‘Resister’ county?

Health agency looks to combat public resistance to vaccination against COVID

By Buck Collier, Special Correspondent
Posted 3/2/22

HERMANN — Looking to boost the level of vaccination against COVID-19, the Gasconade County Health Department is mounting a campaign that treats the inoculation just like a shot for any other …

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‘Resister’ county?

Health agency looks to combat public resistance to vaccination against COVID

Posted

HERMANN — Looking to boost the level of vaccination against COVID-19, the Gasconade County Health Department is mounting a campaign that treats the inoculation just like a shot for any other common virus, such as shingles, pneumonia and the flu.

The move is being made after a recent statewide survey by the leading accounting firm of Deloit that shows Gasconade County among the so-called “resisters” to the coronavirus vaccine. The detailed survey was commissioned by the Missouri Department of Health and Senior Services (DHSS).

Health Department Administrator Kenna Fricke Monday morning discussed the public education campaign with the agency’s Board of Trustees at its regular monthly session. “The focus is how can we increase the vaccination rate…especially among teenagers,” she said.

New signs have been obtained that lists COVID-19 among the various illnesses for which vaccinations are given at the health department. The vaccinations are available Monday through Friday, Fricke said. The signs will be stationed outside the agency offices in Hermann and Owensville.

The administrator said she will be meeting later this week with Dr. Michael Rothermich of Hermann Area District Hospital to consider additional measures to boost the vaccination rate. One such move could involve a social media campaign, she said. The goal is make getting a COVID shot as routine as a shot for other ailments, she said.

“I’d like to see it normalized just like any other vaccine,” Fricke said.

The number of COVID cases in Gasconade County, like elsewhere, is going down. However, as Fricke noted, state health agency officials can’t offer firm numbers because of the amount of in-home test kits being used. Results of the in-home kits depend on an honor system of residents reporting positive tests.

It does appear the virus is loosening its grip on local schools.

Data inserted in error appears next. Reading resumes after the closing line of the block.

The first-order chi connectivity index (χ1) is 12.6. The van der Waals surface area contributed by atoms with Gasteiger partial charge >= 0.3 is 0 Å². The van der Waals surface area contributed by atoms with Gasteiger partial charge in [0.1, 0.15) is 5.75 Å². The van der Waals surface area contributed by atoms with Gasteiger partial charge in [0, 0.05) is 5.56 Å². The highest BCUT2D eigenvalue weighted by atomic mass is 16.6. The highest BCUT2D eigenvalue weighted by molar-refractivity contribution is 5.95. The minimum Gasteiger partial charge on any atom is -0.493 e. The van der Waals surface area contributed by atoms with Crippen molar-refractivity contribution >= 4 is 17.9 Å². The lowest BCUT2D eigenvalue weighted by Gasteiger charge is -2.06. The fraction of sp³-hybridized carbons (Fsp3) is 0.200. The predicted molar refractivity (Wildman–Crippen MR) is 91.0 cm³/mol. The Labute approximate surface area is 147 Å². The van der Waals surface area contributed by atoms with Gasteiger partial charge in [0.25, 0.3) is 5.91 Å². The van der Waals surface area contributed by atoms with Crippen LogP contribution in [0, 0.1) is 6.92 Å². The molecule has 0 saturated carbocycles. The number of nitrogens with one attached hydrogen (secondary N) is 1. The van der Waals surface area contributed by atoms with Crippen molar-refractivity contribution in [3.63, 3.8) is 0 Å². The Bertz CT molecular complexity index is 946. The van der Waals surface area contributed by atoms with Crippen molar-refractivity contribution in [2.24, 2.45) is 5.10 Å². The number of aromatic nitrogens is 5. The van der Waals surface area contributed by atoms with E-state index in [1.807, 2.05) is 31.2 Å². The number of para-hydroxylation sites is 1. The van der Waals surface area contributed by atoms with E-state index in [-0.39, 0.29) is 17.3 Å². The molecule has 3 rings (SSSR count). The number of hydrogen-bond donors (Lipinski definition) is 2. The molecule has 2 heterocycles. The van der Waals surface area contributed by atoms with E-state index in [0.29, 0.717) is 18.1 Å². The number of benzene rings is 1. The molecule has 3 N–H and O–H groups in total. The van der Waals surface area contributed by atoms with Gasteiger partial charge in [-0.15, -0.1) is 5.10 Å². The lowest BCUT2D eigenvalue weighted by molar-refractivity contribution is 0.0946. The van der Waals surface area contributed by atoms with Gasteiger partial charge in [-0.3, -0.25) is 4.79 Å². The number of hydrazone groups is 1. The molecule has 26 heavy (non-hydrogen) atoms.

“All the schools are doing well right now,” Fricke said. Although she told the board that Gasconade County R-1 School District has recently dealt with a flu outbreak in the elementary school.

In other matters, Fricke will begin the process of finding a replacement for one of agency’s three registered nurses. Kristin Hemken, who joined the staff in recent months, is leaving the department to take a position at Boone County Hospital in Columbia. Hemken is a Columbia-area resident.

Fricke told the board that she feels confident the staff can operate effectively without quickly hiring a replacement. But the trustees agreed that a third nurse — even in a part-time capacity — would prove beneficial for the other workers, especially if the health agency grows in its role as lab-service provider.

“When you’re fully staffed, it takes pressure off everyone,” said Trustee Ruth Bock, a former public health nurse and former administrator of the county health agency.

The agency’s budget has funding for a third full-time nurse. But, as Board President Stan Hall noted, Fricke might wish to have a part-time person in that position. “If you only have two nurses, that’s tough,” he said.

Not being pressured at this time will allow Fricke to be more selective about who is tabbed for the position, Bock said.

While Fricke works to find a third nurse, she also will be considering ways to expand the hours of the department’s offices in Owensville.

“I’d like to see Owensville open more,” she told the board. The Owensville area is more populous than the Hermann area, it’s a younger population and, Fricke pointed out, residents of the southern portion of the county are reluctant to travel to Hermann for health department services. 

“People don’t want to drive here, so we need to have the (Owensville) office open,” she said.

The board’s next session is set for Monday, March 28. The trustees will continue to meet via Zoom for the foreseeable future, rather than returning to in-person meetings at the Hermann offices.

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